I didn’t know what else to do, so I grabbed a shovel from my truck and dug small trenches in the dirt to keep the asphalt from getting on him and burning him.
Alexandria, Virginia (PRWEB) September 29, 2014
A professional truck driver from Oil City, Pennsylvania, has been named a Highway Angel by the Truckload Carriers Association (TCA). William Hunt, who drives for Crossett, Inc., of Warren, Pennsylvania, is being recognized for helping another professional truck driver whose safety was in jeopardy after a very serious accident.
It was April 21, 2014, at about 7:45 a.m. Hunt was driving along Route 59 just outside of Warren, Pennsylvania, on his way to pick up a load, when he came across a tanker truck that had left the roadway and struck a large rock and a guard rail. The tractor had flipped onto its side, dragging the tanker trailer along the rail and ripping holes in the top of the tank in the process. Searing asphalt began leaking out after the trailer rolled and landed upside down in a ditch.
As Hunt approached the scene, his first thought was to check on the condition of the tanker driver. When bystanders saw him going closer, they urged him to step back, fearing an explosion, but Hunt saw the placards on the trailer and knew that an explosion was unlikely. He discovered that the truck driver had been pinned in by his crushed roof. Although he could only see the man’s left hand sticking out of the truck, Hunt just knew that he had to have many injuries. As he reached for the hand to obtain a pulse, the man immediately began pleading for help.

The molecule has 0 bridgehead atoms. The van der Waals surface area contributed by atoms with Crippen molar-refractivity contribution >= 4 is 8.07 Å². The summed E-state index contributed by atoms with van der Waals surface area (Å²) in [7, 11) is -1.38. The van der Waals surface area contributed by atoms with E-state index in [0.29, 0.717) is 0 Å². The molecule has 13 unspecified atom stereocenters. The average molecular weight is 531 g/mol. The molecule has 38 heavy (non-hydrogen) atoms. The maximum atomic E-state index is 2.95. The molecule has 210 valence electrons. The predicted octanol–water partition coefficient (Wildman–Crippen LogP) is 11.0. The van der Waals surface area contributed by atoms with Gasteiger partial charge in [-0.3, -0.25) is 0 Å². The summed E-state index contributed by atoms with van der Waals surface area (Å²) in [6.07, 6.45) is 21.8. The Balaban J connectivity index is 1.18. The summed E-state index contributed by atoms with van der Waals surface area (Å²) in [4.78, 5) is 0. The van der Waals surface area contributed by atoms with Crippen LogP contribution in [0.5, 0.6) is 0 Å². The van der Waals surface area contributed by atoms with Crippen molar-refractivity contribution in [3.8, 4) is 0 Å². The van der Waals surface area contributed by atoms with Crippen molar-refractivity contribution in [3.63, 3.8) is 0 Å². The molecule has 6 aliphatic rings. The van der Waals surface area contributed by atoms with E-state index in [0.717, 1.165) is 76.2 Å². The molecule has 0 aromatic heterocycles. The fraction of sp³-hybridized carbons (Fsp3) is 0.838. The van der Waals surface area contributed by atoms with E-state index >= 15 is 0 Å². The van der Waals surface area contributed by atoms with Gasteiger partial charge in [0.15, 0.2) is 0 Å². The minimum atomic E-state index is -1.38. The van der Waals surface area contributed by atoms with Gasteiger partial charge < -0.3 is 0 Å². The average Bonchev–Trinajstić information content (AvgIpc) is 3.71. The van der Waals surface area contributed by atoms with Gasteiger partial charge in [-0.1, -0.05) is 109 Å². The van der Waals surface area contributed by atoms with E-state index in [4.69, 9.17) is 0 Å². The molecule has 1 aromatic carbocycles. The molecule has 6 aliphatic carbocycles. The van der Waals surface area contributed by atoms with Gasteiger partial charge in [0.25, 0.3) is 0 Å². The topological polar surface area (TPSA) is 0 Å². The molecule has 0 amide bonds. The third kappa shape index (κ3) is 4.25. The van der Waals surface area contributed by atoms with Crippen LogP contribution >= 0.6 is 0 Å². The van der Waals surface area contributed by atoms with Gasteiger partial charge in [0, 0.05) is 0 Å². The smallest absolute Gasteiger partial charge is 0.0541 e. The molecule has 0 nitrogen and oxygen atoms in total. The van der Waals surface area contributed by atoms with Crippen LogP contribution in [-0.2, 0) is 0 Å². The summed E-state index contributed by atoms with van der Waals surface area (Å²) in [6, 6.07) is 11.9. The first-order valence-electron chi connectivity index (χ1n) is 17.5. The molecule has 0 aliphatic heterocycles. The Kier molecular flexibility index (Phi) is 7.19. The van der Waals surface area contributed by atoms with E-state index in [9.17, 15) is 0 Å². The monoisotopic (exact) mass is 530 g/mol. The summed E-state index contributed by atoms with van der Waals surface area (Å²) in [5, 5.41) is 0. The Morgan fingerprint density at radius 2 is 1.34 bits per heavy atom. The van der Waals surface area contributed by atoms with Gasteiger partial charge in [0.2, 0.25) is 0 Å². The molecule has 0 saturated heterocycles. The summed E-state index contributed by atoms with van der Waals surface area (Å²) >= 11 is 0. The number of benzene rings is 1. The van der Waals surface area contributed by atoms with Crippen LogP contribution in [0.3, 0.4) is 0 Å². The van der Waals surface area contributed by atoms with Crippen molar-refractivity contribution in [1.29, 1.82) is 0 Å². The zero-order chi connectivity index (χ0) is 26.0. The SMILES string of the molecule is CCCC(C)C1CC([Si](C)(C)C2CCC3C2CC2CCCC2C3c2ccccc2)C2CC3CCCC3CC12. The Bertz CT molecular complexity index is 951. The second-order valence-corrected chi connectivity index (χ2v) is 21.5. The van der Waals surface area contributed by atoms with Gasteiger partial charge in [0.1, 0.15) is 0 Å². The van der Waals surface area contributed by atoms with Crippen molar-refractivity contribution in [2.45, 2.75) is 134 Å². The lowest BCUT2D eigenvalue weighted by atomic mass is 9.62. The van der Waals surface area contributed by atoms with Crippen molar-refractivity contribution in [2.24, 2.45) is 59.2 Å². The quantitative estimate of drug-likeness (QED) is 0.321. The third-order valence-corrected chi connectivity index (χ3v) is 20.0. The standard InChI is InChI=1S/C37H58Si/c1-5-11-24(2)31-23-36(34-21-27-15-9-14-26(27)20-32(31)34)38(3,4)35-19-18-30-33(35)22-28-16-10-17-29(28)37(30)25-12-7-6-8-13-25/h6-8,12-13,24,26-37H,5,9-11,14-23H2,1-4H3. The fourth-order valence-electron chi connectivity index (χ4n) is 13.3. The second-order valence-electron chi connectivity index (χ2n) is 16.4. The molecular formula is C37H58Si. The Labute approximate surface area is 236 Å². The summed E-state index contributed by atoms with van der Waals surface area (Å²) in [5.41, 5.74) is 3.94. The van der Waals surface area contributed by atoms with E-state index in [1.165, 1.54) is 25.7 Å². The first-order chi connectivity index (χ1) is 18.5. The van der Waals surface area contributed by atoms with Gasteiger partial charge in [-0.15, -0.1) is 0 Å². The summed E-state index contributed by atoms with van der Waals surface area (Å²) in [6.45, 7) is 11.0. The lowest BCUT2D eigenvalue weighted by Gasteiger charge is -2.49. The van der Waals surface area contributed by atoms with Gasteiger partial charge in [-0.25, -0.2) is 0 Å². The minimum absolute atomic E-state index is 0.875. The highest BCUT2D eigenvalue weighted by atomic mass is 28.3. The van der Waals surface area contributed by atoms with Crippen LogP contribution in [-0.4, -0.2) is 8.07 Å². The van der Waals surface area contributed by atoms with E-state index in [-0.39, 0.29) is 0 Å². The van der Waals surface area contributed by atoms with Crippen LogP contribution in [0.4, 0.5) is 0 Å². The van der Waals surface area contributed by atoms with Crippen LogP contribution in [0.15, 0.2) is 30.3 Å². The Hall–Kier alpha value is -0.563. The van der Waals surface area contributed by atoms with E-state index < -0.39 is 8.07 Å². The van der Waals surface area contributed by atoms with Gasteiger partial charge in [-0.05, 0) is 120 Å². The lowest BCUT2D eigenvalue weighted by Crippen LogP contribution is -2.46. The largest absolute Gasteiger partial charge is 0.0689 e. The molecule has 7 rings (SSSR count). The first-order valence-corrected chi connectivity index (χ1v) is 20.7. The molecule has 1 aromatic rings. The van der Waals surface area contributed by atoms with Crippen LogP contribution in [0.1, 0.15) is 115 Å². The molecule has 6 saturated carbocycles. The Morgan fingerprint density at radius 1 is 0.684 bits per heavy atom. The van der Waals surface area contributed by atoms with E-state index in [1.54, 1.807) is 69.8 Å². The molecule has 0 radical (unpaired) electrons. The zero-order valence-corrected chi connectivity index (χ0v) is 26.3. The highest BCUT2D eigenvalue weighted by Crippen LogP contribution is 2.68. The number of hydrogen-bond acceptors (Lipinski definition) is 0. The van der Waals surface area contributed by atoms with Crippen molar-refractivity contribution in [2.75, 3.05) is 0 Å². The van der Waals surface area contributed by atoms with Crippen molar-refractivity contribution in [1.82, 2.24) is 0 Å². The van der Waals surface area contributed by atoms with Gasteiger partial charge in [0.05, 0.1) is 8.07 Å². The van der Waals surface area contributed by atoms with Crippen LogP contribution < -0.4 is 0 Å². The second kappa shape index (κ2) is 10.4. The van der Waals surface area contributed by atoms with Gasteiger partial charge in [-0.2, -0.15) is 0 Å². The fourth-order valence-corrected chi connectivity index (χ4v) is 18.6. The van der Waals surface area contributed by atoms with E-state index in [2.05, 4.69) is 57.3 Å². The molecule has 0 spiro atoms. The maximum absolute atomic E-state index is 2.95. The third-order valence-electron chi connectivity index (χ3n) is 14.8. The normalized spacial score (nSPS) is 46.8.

“I tried and tried, but I just couldn’t get him out,” said Hunt, recalling what happened that day. “I kept assuring him that help was coming. There were maybe 8,000 gallons of asphalt leaking – it was incredibly hot and all around us. I didn’t know what else to do, so I grabbed a shovel from my truck and dug small trenches in the dirt to keep the asphalt from getting on him and burning him.”
Hunt stayed with the man until emergency personnel arrived and took over. It would take them more than 2.5 hours to cut him free.
Hunt has been a professional truck driver for more than 40 years. When asked about his role in the incident, he said that in situations like these, he tries to stay calm.
“My company has taught us don’t get excited – fall back on your training and do what needs to be done,” he said.
For his good deed, TCA has presented Hunt with a certificate, patch, lapel pin, and truck decal. Crossett, Inc., also received a certificate acknowledging that one of its drivers is a Highway Angel.
Since the program’s inception in August 1997, hundreds of drivers have been recognized as Highway Angels for the unusual kindness, courtesy, and courage they have shown others while on the job.
To nominate a driver or learn more about the program and its honorees, visit the Highway Angel Web page at http://www.truckload.org/Highway-Angel or Facebook page at http://on.fb.me/tcanews. For additional information, contact TCA at (703) 838-1950 or angel(at)truckload(dot)org.
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TCA is the only national trade association whose collective sole focus is the truckload segment of the motor carrier industry. The association represents dry van, refrigerated, flatbed, and intermodal container carriers operating in the 48 contiguous states, as well as Alaska, Mexico, and Canada. Representing operators of more than 200,000 trucks, which collectively produce annual revenue of more than $20 billion, TCA is an organization tailored to specific truckload carrier needs.